Stocks had their worst week since December driven by renewed trade fears as the US proposed new tariffs on China. The S&P 500 fell 3.1% and the Dow dropped 2.6% for the week. Abroad, Japan declined 2.6% and Europe slumped 3.2% for the week. The 10- year Treasury yield ended the week at 1.86%, its lowest level since the 2016 presidential election.
President Trump announced a new 10% tariff on the roughly $300 billion worth of Chinese imports that had yet to be taxed. The tariffs go into effect on September 1st. The tariffs were announced after negotiations this week between the US and China yielded little progress. The news rattled markets.
The Fed made the expected move of cutting its benchmark Fed Funds rate a quarter percent to target 2.0% to 2.25%. The move was designed to help cushion the US economy from growing global economic weakness. It was the first interest rate cut since 2008. Investors were disappointed in comments made by Fed Chairman Powell after the meeting as he didn’t allude to any further rate cuts. The Fed also announced it would end the runoff of its $3.8 trillion bond portfolio two months earlier than expected, a supportive move for the economy.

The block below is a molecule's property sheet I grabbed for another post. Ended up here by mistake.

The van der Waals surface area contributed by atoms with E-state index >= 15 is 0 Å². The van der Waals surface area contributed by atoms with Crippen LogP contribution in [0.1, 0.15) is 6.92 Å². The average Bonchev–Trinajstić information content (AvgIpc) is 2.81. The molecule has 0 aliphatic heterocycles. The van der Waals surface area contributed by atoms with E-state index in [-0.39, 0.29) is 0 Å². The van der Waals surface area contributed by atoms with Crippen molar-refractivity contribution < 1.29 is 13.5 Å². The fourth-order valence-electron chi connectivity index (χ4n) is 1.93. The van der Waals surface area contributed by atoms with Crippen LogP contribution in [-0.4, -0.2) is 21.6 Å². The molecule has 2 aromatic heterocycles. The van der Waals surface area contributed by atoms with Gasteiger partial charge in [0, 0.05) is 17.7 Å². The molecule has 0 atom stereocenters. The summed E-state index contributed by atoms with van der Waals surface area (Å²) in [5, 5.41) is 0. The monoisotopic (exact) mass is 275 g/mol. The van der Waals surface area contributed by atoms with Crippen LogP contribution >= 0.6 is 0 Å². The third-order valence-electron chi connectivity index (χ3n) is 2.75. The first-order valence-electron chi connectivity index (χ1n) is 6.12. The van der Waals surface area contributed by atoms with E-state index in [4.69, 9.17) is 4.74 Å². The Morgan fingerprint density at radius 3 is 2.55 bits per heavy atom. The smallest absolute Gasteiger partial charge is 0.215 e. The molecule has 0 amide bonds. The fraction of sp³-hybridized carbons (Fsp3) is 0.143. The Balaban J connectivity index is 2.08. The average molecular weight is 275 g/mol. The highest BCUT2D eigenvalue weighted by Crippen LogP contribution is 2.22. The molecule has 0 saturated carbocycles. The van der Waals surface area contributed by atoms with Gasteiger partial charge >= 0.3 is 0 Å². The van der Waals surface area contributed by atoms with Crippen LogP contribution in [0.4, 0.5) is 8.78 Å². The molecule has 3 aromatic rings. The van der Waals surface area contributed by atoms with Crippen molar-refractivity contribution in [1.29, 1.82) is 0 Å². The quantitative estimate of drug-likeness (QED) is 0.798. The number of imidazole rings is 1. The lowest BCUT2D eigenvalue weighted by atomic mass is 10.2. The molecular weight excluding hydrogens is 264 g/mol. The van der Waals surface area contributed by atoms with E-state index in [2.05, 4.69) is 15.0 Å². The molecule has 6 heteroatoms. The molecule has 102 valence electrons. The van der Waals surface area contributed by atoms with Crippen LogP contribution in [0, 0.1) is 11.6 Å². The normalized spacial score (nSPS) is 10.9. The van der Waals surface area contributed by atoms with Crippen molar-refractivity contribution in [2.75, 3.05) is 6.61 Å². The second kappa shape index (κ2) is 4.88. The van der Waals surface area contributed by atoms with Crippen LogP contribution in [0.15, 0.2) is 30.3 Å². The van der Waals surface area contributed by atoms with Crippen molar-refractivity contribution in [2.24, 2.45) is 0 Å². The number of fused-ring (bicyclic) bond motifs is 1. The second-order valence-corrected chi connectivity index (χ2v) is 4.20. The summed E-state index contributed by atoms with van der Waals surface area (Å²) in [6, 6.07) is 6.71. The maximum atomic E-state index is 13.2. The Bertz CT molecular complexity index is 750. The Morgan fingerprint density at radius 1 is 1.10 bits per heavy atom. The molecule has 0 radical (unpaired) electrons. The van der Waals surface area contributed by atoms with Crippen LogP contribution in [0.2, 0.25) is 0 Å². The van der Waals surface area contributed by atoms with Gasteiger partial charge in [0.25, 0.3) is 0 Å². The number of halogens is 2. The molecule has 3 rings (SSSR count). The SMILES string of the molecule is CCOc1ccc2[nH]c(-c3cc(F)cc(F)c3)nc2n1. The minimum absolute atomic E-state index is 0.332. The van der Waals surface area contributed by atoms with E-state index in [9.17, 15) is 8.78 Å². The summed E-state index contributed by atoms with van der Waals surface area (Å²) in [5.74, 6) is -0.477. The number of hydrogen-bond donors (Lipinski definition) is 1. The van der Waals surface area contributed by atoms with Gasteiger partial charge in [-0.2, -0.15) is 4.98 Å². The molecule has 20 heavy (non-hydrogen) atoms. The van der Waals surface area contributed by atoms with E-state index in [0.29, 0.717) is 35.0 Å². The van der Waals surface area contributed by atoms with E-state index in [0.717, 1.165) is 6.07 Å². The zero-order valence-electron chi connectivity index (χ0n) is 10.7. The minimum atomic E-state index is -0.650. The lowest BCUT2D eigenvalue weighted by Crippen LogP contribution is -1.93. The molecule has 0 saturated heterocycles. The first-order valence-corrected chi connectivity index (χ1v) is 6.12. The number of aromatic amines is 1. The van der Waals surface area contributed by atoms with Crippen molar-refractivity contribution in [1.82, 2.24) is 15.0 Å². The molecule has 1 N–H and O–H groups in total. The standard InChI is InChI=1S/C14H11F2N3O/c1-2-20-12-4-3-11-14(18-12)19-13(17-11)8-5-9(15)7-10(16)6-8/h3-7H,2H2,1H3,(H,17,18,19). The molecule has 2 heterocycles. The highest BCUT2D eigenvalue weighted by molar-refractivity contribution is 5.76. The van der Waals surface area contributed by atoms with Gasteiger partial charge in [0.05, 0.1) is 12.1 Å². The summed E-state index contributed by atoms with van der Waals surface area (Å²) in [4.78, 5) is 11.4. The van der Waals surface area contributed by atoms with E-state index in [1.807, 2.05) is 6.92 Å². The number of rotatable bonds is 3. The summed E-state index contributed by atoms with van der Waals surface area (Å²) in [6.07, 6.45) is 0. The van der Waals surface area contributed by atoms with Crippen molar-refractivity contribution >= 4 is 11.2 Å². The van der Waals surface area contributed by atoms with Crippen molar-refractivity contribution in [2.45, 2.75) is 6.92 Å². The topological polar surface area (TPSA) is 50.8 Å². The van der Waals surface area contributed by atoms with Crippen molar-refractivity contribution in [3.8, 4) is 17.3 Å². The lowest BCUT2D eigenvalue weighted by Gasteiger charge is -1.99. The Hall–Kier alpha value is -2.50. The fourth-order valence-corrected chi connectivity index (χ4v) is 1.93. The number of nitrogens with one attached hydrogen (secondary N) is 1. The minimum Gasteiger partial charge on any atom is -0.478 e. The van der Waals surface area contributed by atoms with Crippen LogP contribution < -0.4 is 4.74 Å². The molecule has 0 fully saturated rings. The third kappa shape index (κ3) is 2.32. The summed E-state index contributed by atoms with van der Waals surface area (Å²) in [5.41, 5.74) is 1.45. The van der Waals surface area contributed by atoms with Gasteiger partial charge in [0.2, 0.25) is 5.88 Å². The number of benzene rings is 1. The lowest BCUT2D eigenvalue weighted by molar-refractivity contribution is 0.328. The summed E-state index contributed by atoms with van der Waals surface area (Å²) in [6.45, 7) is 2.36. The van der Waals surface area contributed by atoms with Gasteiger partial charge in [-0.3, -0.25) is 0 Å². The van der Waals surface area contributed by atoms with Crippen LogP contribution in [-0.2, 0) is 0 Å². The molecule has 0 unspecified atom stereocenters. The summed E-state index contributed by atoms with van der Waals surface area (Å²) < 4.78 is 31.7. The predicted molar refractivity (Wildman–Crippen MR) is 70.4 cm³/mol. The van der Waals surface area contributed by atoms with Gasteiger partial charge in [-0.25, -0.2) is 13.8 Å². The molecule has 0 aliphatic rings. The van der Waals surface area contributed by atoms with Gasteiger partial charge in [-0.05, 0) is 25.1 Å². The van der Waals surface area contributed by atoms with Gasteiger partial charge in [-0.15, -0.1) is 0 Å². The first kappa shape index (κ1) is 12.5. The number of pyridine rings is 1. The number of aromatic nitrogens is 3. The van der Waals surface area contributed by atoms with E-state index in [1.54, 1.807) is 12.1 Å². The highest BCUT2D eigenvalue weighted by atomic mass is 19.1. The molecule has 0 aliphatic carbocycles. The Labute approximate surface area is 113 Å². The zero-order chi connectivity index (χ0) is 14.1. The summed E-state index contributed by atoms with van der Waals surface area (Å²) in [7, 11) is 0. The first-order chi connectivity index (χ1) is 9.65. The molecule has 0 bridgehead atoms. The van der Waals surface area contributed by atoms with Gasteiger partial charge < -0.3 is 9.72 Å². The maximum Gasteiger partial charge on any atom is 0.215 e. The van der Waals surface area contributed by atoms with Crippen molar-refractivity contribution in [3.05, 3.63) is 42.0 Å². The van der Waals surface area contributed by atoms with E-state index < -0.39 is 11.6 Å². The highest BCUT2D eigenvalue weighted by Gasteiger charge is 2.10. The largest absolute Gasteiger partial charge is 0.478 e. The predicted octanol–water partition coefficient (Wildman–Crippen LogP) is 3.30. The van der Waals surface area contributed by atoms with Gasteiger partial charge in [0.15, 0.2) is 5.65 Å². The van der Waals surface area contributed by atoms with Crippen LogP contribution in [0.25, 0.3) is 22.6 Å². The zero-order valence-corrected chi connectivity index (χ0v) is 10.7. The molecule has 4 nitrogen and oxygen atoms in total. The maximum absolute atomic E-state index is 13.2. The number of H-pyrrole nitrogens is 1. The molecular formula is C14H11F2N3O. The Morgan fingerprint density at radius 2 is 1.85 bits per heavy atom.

The July jobs report came in right in line with expectations with 164,000 new hires and the unemployment rate remaining at 3.7%. The average hourly wage rose to 3.2% from 3.1% in June. June and may hiring was revised down by 41,000.
The Conference Board’s consumer confidence reading hit its highest level this year in July.
The Fed’s preferred inflation gauge the Personal Consumption Expenditures Price index rose 0.1% in June for a trailing year gain of 1.6%.
The eurozone economy grew at a 0.8% rate in the second quarter, a steep slow down from 1.8% growth in the first quarter. Manufacturing confidence fell to its lowest level in six years.
The Justice Dept. approved the merger between T-Mobile and Sprint after they agreed to sell assets to satellite TV provider Dish Network. The move combined the nation’s number 3 and 4 wireless carriers.
Of the 225 S&P 500 firms that have reported earnings to date, 179 have posted better than expected results. Analysts now expect a 2.5% contraction in earnings for the quarter, better than the expected 3.0%.
A hacker took 106 million credit card customers and applicants’ personal information in one of the largest ever data breaches of a bank.